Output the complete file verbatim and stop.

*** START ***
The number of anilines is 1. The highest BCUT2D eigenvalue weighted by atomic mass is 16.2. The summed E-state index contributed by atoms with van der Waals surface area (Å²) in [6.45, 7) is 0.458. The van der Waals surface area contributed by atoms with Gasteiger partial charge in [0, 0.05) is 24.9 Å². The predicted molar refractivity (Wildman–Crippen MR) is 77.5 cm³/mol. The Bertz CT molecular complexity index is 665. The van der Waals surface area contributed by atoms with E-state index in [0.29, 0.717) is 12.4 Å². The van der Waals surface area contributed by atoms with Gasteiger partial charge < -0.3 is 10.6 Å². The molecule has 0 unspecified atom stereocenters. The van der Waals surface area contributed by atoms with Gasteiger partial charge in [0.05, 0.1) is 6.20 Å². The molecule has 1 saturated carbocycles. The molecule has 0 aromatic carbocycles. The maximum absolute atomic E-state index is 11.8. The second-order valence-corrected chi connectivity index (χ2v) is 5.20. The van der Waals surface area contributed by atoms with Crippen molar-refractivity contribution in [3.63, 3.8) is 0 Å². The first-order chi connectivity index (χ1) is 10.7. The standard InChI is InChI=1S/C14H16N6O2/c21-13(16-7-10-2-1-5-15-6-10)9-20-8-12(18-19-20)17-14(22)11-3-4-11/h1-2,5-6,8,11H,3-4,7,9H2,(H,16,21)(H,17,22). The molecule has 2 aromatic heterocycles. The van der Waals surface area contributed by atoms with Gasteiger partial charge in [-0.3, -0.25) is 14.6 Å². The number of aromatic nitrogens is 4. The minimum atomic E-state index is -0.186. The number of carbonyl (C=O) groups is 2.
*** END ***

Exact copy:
The number of anilines is 1. The highest BCUT2D eigenvalue weighted by atomic mass is 16.2. The summed E-state index contributed by atoms with van der Waals surface area (Å²) in [6.45, 7) is 0.458. The van der Waals surface area contributed by atoms with Gasteiger partial charge in [0, 0.05) is 24.9 Å². The predicted molar refractivity (Wildman–Crippen MR) is 77.5 cm³/mol. The Bertz CT molecular complexity index is 665. The van der Waals surface area contributed by atoms with E-state index in [0.29, 0.717) is 12.4 Å². The van der Waals surface area contributed by atoms with Gasteiger partial charge < -0.3 is 10.6 Å². The molecule has 0 unspecified atom stereocenters. The van der Waals surface area contributed by atoms with Gasteiger partial charge in [0.05, 0.1) is 6.20 Å². The molecule has 1 saturated carbocycles. The molecule has 0 aromatic carbocycles. The maximum absolute atomic E-state index is 11.8. The second-order valence-corrected chi connectivity index (χ2v) is 5.20. The van der Waals surface area contributed by atoms with Crippen molar-refractivity contribution in [3.63, 3.8) is 0 Å². The first-order chi connectivity index (χ1) is 10.7. The standard InChI is InChI=1S/C14H16N6O2/c21-13(16-7-10-2-1-5-15-6-10)9-20-8-12(18-19-20)17-14(22)11-3-4-11/h1-2,5-6,8,11H,3-4,7,9H2,(H,16,21)(H,17,22). The molecule has 2 aromatic heterocycles. The van der Waals surface area contributed by atoms with Gasteiger partial charge in [-0.3, -0.25) is 14.6 Å². The number of aromatic nitrogens is 4. The minimum atomic E-state index is -0.186. The number of carbonyl (C=O) groups is 2.